The wild outside.

I love finding visitors just outside my kitchen window.

A napping fawn on the lawn Saturday afternoon:

OLYMPUS DIGITAL CAMERA

A rare migrating Rufous (or possibly Allen’s?) hummingbird this morning hiding out from the rain.OLYMPUS DIGITAL CAMERA

A mess o’martins.

I checked out a Purple Martin Party tonight – a spectator event coordinated by the Travis Audubon Society.   Every Friday and Saturday night in July, from 8-9:30pm, people gather on the lawn outside the Texas Land & Cattle restaurant to watch tens of thousands of purple martins roost at sunset.  These guys are done nesting and breeding and are on their way south to complete the annual migration cycle of life.  They tell me that by the end of the month there may be hundreds of thousands of them.

How can one possibly photograph this event?  Here is one shot I took, a small portion of the overall scene.  Can you count them?

OLYMPUS DIGITAL CAMERA

Bird on a wire.

We spent a fun weekend on the lake.  Sunday morning, I was greeted by 7 or 8 little barn swallows grooming themselves on the lifelines and jib sheets of the boat next to us.  I stole this shot of one in the morning sun.  It’s hard to get a good photo of these little ones because they usually dart around and never light on anything close by.OLYMPUS DIGITAL CAMERA

The birds and the bees.

The hummingbird feeders are getting quite a lot of traffic these days.  Between the bees, the hummers and the finches, they’ll empty one of these in a day.   I had just refilled this feeder and by the time I got back into the house, these two had already stopped for a drink.

OLYMPUS DIGITAL CAMERA

Hummingbird Nectar
1 part sugar : 4 parts H2O
Bring to a boil for several minutes.
Let cool completely.   You can refrigerate any extra for a week or so.
Probably shouldn’t leave in the feeder for more than a day or two.

More Bewicks. 

I have shared my excitement throughout this entire Spring for our nesting Bewick’s wrens.  The same pair have nested in two different houses on the patio.  Their first brood was four babies.  A second brood fledged Thursday; three more!   The birdhouse is about 5 feet from where I sit while drinking my coffee each morning outside.   The little wren parents were used to me and would fly back and forth to feed the babies while I was sitting there.  So sweet. 

This is the second of the three that fledged.

Kite spotting.

While hiking at Pedernales Falls this week, I brought my camera along.  I wasn’t really birding, but I was keeping an eye out for them.  We saw a number of species of birds.  This one was a lifer for me – a mississippi kite.  I am really surprised this turned out, the bird was at least 200 feet away, way atop a dead, scraggly tree.  The sky was very overcast and the light was flat.   After severely cropping and adjusting the exposure, I like how this one turned out.  The kite is a cool looking bird.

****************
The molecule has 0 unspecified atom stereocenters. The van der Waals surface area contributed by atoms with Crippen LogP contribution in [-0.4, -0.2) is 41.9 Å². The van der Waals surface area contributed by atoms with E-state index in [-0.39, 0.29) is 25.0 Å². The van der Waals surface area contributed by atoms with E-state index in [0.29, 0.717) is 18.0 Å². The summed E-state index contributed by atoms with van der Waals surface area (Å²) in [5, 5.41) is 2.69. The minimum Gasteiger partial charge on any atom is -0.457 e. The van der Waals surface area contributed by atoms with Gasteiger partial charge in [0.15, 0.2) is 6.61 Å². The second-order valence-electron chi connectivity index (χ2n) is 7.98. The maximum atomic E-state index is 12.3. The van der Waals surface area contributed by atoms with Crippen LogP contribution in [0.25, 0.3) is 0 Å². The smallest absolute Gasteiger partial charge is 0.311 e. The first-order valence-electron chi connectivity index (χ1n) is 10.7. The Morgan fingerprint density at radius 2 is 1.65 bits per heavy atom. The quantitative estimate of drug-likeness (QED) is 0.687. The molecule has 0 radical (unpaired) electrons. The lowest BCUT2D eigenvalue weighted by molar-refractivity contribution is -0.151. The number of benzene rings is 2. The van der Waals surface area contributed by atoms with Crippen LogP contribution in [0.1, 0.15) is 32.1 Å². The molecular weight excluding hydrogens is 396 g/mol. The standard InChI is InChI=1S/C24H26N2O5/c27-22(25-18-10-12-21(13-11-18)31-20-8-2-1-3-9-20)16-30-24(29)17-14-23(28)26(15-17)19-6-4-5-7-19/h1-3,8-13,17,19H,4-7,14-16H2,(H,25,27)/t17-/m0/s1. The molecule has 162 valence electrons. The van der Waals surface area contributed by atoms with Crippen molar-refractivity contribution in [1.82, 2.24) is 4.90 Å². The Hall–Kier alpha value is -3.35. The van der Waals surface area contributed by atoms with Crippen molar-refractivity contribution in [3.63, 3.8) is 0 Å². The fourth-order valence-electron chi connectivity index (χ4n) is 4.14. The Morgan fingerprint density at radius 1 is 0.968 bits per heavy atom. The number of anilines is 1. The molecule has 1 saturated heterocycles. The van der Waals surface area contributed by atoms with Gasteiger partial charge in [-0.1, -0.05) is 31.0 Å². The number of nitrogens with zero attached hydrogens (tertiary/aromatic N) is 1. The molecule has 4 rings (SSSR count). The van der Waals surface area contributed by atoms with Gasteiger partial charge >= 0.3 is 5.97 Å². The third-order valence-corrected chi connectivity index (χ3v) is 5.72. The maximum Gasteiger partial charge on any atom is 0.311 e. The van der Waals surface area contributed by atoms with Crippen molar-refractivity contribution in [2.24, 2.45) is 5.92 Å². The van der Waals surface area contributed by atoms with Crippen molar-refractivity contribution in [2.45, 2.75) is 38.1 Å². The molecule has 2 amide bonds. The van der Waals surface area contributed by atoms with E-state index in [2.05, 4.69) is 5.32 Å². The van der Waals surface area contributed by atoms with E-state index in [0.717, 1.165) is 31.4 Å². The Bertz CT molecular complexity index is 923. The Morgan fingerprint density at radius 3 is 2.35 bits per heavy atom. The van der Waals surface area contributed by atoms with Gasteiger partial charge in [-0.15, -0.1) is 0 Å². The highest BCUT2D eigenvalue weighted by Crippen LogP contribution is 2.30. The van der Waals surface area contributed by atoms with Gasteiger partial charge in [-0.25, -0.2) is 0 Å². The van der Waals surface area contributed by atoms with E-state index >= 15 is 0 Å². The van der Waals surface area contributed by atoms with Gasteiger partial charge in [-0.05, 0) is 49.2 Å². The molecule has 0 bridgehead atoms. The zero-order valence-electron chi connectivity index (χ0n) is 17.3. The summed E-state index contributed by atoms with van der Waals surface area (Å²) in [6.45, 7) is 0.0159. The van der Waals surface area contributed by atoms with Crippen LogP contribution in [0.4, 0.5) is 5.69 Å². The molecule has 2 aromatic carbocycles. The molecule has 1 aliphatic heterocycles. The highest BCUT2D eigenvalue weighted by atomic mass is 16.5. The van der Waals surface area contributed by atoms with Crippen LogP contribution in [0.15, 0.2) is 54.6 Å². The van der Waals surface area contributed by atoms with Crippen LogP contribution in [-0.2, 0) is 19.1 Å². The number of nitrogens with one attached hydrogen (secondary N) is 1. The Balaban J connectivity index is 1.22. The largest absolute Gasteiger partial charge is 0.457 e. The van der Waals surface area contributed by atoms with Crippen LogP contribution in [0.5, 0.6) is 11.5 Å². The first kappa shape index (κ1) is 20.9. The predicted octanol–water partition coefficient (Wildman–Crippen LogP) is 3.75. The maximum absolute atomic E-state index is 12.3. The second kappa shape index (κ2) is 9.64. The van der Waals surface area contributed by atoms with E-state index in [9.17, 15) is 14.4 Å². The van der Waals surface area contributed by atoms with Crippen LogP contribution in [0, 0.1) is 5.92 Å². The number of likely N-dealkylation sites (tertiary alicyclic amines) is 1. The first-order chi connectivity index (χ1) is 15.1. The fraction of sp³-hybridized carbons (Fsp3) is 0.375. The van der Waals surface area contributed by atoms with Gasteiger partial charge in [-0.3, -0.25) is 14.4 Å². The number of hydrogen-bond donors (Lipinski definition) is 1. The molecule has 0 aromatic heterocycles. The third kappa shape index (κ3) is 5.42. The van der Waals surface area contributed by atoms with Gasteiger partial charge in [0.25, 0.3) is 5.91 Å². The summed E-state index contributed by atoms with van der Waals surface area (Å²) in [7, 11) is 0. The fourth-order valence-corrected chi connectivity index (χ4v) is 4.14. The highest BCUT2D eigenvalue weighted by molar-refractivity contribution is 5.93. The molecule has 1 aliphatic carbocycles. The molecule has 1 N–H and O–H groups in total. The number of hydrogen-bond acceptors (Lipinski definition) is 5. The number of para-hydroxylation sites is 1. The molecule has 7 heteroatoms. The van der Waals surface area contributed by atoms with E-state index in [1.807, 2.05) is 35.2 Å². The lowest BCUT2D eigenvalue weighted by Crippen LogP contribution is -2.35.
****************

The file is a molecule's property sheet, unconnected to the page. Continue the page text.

OLYMPUS DIGITAL CAMERA

Cuties.

We have birds nesting in a number of places in our yard.   You’ve already heard a lot about the Bewick’s Wrens.  A Carolina Wren also nested – in one of the aloe plants out back.   The babies are out of the nest today, and I got a picture of mom/dad feeding one of the fledglings.   I counted four babies at one point.  You can see another one on the left edge of the bench in this shot.  I hung the bark butter up again nearby and the parent bird is going to it every few minutes to feed the little ones.  Such cuties.  Their tails are so stubby right now, I don’t know how they get around.

OLYMPUS DIGITAL CAMERA

Deer blind.

While cooking lunch yesterday, Monte saw a doe and her fawn right outside the kitchen window.  Mom seemed to be standing guard while baby was walking around in the planting bed around the big red oak.

OLYMPUS DIGITAL CAMERA

After a few minutes mom slowly wandered out of view.   We couldn’t see baby either, but thought maybe mom had been putting the fawn in a safe place so she could go off to find food.   We have seen similar behavior before several years ago – I posted about that time here.   Apparently, a doe will leave a healthy fawn on its own in a safe place for up to as much as twelve hours, while they forage for food.

Turns out that is exactly what was going on.  I walked out front to see if I could spy the fawn, and sure enough, it had tucked itself in a deep hollow in the planting bed created by a new row of limestone Monte had placed there a few weeks back.  Safe and sound.

OLYMPUS DIGITAL CAMERA

It was a pretty good hiding place.  When driving by the house later that night, I could only see the tips of the fawn’s ears above the limestone.   At 1 AM, I walked outside to check, and, sure enough, baby was gone.  Mom came back as promised.

 

Hold still!

Scissor-tailed flycatcher, in motion.  They say the male’s tail is longer than the female’s, so I’m guessing this is a she.

OLYMPUS DIGITAL CAMERA

Taken at Commons Ford park.